This is Holger.

Holger will sleep in the basement of the castle until the realm is in trouble. At which point he will wake up and…….something. I liked Holger. Thomas wants to name our first dog Holger.

After this adventure, we took the train back to Copenhagen and had just enough time to rest up before a trip to Manfred and Vin, one of the restaurants we really like in CPH and that is actually open on Sundays.  A great way to end a wonderful weekend!

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Why haven’t I been posting much?

So this is just a quick update. I realized I haven’t posted much on the blog recently. Luckily, Heather is planning some really nice posts about Aarhus Festuge, where we attended some cool events and she volunteered, and about the challenges of being an expat in Denmark. So, look forward to those soon.

But, the reason I haven’t been posting much is because it’s been a really hectic time of year. Labor Day weekend is the traditional date for the American Political Science Association Annual Meeting, in addition to being the start of the academic year, so the last several weeks have meant a combination of trans-Atlantic travel, course prep, conference prep, and recovery from all of that.

APSA was in Chicago this year, which was disappointing because it was in a familiar hotel in a familiar city, but the upshot was that I got to see a lot of Northwestern friends and plenty of other friends and colleagues who I only see once or twice a year. Prepping for a conference and following up with everyone about research ideas, papers, and so forth meant I lost a couple of weeks at the end of August and beginning of September. Luckily, its the last international conference I need to travel to until April, when I’ll be back in Chicago for the Midwest Political Science Association meeting. (Just to reassure you that I don’t just visit Chicago all the time, my two other conference for next year are in Rome and Washington, DC.)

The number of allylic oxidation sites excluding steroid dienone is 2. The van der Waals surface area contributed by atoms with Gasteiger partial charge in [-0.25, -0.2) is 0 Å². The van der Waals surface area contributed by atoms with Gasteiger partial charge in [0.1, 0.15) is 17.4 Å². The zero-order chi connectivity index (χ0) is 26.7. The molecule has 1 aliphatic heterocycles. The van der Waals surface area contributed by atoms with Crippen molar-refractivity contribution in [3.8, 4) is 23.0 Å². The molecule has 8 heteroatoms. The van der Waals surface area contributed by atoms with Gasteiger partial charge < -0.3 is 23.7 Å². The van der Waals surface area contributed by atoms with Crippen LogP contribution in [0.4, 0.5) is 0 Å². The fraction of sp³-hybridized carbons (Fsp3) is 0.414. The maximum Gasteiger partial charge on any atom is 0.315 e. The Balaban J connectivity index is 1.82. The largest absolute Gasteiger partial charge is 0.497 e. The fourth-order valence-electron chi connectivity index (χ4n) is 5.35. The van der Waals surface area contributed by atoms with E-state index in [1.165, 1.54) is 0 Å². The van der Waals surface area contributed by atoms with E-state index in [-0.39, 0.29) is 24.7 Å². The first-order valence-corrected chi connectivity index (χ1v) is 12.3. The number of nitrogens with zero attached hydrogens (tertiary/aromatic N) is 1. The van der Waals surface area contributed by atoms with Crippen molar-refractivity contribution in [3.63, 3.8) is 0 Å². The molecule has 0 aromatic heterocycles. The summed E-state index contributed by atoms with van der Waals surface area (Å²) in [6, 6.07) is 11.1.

Since APSA, I’m starting to get back into the swing of things at work, which is important because I started teaching my first independent course last week. The class, entitled “Does Public Opinion Matter?” is a master seminar for students here at Aarhus that tries to combine political philosophy, the psychology of opinion formation, and empirical studies of opinion-policy congruence. I have 20 students who will hopefully learn something, which is my goal for the class. Simultaneously, I’m taking a teacher training course provided by the university that required me to visit the small town of Ebeltoft, east of Aarhus for three days prior to APSA and that involves a bunch of ongoing work throughout this semester. Ebeltoft was a beautiful town that I’d like to visit again in order to see more than the inside of a hotel conference room. Arguably the whole teacher training program will make me a better teacher. We’ll have to see about that. At this point, it has just made me tired.

So, this post is basically just an excuse for not keeping the blog updated, but as I said, Heather will have some actually interesting news to post about soon.